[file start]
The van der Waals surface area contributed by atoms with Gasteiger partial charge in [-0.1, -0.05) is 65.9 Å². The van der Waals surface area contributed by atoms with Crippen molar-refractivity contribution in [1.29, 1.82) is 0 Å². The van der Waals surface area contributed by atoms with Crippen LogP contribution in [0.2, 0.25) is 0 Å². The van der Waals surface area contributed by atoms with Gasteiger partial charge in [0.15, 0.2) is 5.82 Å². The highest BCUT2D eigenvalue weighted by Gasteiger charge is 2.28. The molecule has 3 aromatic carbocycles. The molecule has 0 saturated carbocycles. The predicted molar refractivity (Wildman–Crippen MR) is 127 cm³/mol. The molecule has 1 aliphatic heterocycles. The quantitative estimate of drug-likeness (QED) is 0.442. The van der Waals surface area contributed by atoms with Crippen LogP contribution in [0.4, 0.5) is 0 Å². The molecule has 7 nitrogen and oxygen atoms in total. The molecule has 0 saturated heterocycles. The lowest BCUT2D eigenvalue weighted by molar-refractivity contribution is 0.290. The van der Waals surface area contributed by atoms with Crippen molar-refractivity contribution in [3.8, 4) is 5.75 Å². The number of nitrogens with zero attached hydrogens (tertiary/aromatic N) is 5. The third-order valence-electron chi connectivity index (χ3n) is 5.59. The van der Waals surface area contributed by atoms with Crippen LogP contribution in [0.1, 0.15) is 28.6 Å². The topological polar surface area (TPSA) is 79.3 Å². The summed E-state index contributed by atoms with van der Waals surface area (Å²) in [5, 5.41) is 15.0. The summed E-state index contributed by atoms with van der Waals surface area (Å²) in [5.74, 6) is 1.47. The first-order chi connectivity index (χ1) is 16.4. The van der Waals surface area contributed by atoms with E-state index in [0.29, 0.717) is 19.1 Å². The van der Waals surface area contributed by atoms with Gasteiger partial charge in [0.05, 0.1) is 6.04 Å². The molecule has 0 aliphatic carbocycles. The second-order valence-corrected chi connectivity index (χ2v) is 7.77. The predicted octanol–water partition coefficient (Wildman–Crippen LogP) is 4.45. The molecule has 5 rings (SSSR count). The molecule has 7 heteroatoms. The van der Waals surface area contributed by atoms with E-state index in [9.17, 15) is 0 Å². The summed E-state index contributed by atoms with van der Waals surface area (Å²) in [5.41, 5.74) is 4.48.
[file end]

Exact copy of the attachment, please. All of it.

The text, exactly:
The van der Waals surface area contributed by atoms with Gasteiger partial charge in [-0.1, -0.05) is 65.9 Å². The van der Waals surface area contributed by atoms with Crippen molar-refractivity contribution in [1.29, 1.82) is 0 Å². The van der Waals surface area contributed by atoms with Crippen LogP contribution in [0.2, 0.25) is 0 Å². The van der Waals surface area contributed by atoms with Gasteiger partial charge in [0.15, 0.2) is 5.82 Å². The highest BCUT2D eigenvalue weighted by Gasteiger charge is 2.28. The molecule has 3 aromatic carbocycles. The molecule has 0 saturated carbocycles. The predicted molar refractivity (Wildman–Crippen MR) is 127 cm³/mol. The molecule has 1 aliphatic heterocycles. The quantitative estimate of drug-likeness (QED) is 0.442. The van der Waals surface area contributed by atoms with Crippen LogP contribution in [0.4, 0.5) is 0 Å². The molecule has 7 nitrogen and oxygen atoms in total. The molecule has 0 saturated heterocycles. The lowest BCUT2D eigenvalue weighted by molar-refractivity contribution is 0.290. The van der Waals surface area contributed by atoms with Crippen molar-refractivity contribution in [3.8, 4) is 5.75 Å². The number of nitrogens with zero attached hydrogens (tertiary/aromatic N) is 5. The third-order valence-electron chi connectivity index (χ3n) is 5.59. The van der Waals surface area contributed by atoms with Crippen LogP contribution in [0.1, 0.15) is 28.6 Å². The topological polar surface area (TPSA) is 79.3 Å². The summed E-state index contributed by atoms with van der Waals surface area (Å²) in [5, 5.41) is 15.0. The summed E-state index contributed by atoms with van der Waals surface area (Å²) in [5.74, 6) is 1.47. The first-order chi connectivity index (χ1) is 16.4. The van der Waals surface area contributed by atoms with E-state index in [0.29, 0.717) is 19.1 Å². The van der Waals surface area contributed by atoms with Gasteiger partial charge in [0.05, 0.1) is 6.04 Å². The molecule has 0 aliphatic carbocycles. The second-order valence-corrected chi connectivity index (χ2v) is 7.77. The predicted octanol–water partition coefficient (Wildman–Crippen LogP) is 4.45. The molecule has 5 rings (SSSR count). The molecule has 7 heteroatoms. The van der Waals surface area contributed by atoms with E-state index in [9.17, 15) is 0 Å². The summed E-state index contributed by atoms with van der Waals surface area (Å²) in [5.41, 5.74) is 4.48.